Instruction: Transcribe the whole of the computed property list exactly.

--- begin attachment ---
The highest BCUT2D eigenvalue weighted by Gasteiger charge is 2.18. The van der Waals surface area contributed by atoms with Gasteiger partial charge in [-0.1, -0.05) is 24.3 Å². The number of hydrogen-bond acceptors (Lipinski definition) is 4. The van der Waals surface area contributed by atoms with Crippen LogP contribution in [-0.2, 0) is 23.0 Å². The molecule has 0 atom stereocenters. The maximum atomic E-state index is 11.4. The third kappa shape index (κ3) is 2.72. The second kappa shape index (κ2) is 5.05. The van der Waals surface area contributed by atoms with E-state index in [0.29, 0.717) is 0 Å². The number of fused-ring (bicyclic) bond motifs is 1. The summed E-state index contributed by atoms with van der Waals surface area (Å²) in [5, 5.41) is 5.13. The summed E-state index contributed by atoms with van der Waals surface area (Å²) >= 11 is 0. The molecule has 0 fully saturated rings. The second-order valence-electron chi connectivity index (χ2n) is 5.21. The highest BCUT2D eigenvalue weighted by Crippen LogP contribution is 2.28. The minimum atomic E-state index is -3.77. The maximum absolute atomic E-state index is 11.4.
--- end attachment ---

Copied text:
The highest BCUT2D eigenvalue weighted by Gasteiger charge is 2.18. The van der Waals surface area contributed by atoms with Gasteiger partial charge in [-0.1, -0.05) is 24.3 Å². The number of hydrogen-bond acceptors (Lipinski definition) is 4. The van der Waals surface area contributed by atoms with Crippen LogP contribution in [-0.2, 0) is 23.0 Å². The molecule has 0 atom stereocenters. The maximum atomic E-state index is 11.4. The third kappa shape index (κ3) is 2.72. The second kappa shape index (κ2) is 5.05. The van der Waals surface area contributed by atoms with E-state index in [0.29, 0.717) is 0 Å². The number of fused-ring (bicyclic) bond motifs is 1. The summed E-state index contributed by atoms with van der Waals surface area (Å²) in [5, 5.41) is 5.13. The summed E-state index contributed by atoms with van der Waals surface area (Å²) >= 11 is 0. The molecule has 0 fully saturated rings. The second-order valence-electron chi connectivity index (χ2n) is 5.21. The highest BCUT2D eigenvalue weighted by Crippen LogP contribution is 2.28. The minimum atomic E-state index is -3.77. The maximum absolute atomic E-state index is 11.4.